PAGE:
PETALING JAYA: Early Johor state elections may be used to trigger a general election this year, according to political analyst Azmi Hassan, while another analyst, Awang Azman Pawi, is positive that a general election will be “done and dusted” by July.
Azmi, a former Universiti Teknologi Malaysia lecturer, said those in favour of an early general election are likely to go all out to press for Johor state elections soon as Barisan Nasional is likely to win more seats in the state.
The Johor state government, led by Barisan Nasional, has a majority of only one seat following the death of Kempas state assemblyman Osman Sapian of Bersatu in December.
The government bench comprises BN with 16 seats, Bersatu 11 and PAS one, while the opposition Pakatan Harapan has 27 seats.
Azmi said the state government could continue to function even with a one-seat majority but there would be pressure for fresh elections, on the basis that it would be difficult to continue with such a narrow margin.
“The aim is most likely to call for a general election by the middle of this year,” he added.
Socio-political analyst Awang Azman Pawi believes that Johor will go to the polls soon.
He said Covid-19 would no longer be a factor, as tighter SOPs were imposed during the recent state elections in Melaka and Sarawak.
Early elections in Johor would also allow BN to use their machinery to focus on parliamentary seats in Johor and in other states, he told FMT.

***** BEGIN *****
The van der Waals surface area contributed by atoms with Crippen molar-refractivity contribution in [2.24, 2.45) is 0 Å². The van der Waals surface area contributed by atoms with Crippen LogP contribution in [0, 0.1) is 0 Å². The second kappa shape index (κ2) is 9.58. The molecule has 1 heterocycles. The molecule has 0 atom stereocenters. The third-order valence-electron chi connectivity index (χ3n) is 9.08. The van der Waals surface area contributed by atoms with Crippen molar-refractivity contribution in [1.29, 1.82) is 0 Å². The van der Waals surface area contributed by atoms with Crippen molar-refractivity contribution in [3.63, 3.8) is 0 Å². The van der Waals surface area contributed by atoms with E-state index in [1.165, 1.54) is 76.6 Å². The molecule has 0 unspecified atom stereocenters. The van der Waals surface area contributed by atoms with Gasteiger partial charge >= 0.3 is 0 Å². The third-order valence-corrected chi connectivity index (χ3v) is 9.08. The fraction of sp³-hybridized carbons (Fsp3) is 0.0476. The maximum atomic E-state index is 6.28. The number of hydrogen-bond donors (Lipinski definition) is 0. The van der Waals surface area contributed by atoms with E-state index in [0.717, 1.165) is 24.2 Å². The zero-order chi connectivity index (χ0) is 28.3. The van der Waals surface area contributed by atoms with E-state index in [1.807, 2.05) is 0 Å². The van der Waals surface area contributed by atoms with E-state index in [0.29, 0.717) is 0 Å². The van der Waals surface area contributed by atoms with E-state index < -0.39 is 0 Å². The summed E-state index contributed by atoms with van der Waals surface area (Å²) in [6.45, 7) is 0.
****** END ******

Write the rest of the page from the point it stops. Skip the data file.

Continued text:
Fairing better in state polls will further boost BN’s perception to win more seats in GE15, he said, causing pressure on Ismail to hold polls this year.
“By July it (the general election) should be done and dusted,” he said.
A PH insider from Johor said none of the PH assemblymen plan to move against the state government, especially as Johor’s Sultan Ibrahim Sultan Iskandar said last year that he would not hesitate to dissolve the state assembly if there was a situation that could cause the state government to collapse.
He said PH would prefer to have elections next year, and to use the time to strengthen their position after the poor performance in the Melaka and Sarawak elections.
Several days ago, an Umno insider told FMT there were efforts to pressure Ismail to call for a general election by abstaining in a Dewan Rakyat vote in March on controversial amendments to the Prevention and Control of Infectious Diseases Act 1988.
Such absentions would weaken Ismail as the rift in Umno is said to be widening between a camp backing him and another backing party president Ahmad Zahid Hamidi.
Traditionally, Barisan Nasional governments have been headed by a prime minister who is also the Umno president.
Ismail, an Umno vice-president and a senior minister in Muhyiddin Yassin’s government, became prime minister following a game of political upmanship between Umno and Bersatu which brought down the Muhyiddin government.
Power within the party remains in the hands of the president, who has the final say in the selection of candidates for any election.
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